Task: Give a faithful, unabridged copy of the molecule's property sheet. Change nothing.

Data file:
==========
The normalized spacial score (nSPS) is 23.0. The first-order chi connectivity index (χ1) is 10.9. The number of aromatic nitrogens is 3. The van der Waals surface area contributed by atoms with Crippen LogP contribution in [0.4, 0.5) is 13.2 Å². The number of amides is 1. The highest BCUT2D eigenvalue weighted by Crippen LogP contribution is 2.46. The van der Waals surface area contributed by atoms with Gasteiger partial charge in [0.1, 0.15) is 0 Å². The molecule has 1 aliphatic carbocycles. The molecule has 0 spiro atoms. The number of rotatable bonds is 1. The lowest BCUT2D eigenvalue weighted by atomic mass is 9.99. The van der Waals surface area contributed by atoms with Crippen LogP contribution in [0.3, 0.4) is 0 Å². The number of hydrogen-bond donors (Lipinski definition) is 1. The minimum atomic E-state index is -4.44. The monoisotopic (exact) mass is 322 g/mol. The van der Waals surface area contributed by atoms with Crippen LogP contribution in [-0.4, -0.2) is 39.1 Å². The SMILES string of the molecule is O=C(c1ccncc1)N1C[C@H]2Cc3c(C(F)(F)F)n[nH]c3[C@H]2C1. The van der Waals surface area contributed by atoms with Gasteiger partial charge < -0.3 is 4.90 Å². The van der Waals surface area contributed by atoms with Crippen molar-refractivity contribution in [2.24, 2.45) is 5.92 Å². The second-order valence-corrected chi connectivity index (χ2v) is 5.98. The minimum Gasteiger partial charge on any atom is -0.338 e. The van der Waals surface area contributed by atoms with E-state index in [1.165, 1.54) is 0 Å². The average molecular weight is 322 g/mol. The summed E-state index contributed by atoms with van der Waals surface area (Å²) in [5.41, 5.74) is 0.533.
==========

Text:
The normalized spacial score (nSPS) is 23.0. The first-order chi connectivity index (χ1) is 10.9. The number of aromatic nitrogens is 3. The van der Waals surface area contributed by atoms with Crippen LogP contribution in [0.4, 0.5) is 13.2 Å². The number of amides is 1. The highest BCUT2D eigenvalue weighted by Crippen LogP contribution is 2.46. The van der Waals surface area contributed by atoms with Gasteiger partial charge in [0.1, 0.15) is 0 Å². The molecule has 1 aliphatic carbocycles. The molecule has 0 spiro atoms. The number of rotatable bonds is 1. The lowest BCUT2D eigenvalue weighted by atomic mass is 9.99. The van der Waals surface area contributed by atoms with Crippen LogP contribution in [0.3, 0.4) is 0 Å². The number of hydrogen-bond donors (Lipinski definition) is 1. The minimum atomic E-state index is -4.44. The monoisotopic (exact) mass is 322 g/mol. The van der Waals surface area contributed by atoms with Crippen LogP contribution in [-0.4, -0.2) is 39.1 Å². The SMILES string of the molecule is O=C(c1ccncc1)N1C[C@H]2Cc3c(C(F)(F)F)n[nH]c3[C@H]2C1. The van der Waals surface area contributed by atoms with Gasteiger partial charge < -0.3 is 4.90 Å². The van der Waals surface area contributed by atoms with Crippen molar-refractivity contribution in [2.24, 2.45) is 5.92 Å². The second-order valence-corrected chi connectivity index (χ2v) is 5.98. The minimum Gasteiger partial charge on any atom is -0.338 e. The van der Waals surface area contributed by atoms with E-state index in [1.165, 1.54) is 0 Å². The average molecular weight is 322 g/mol. The summed E-state index contributed by atoms with van der Waals surface area (Å²) in [5.41, 5.74) is 0.533.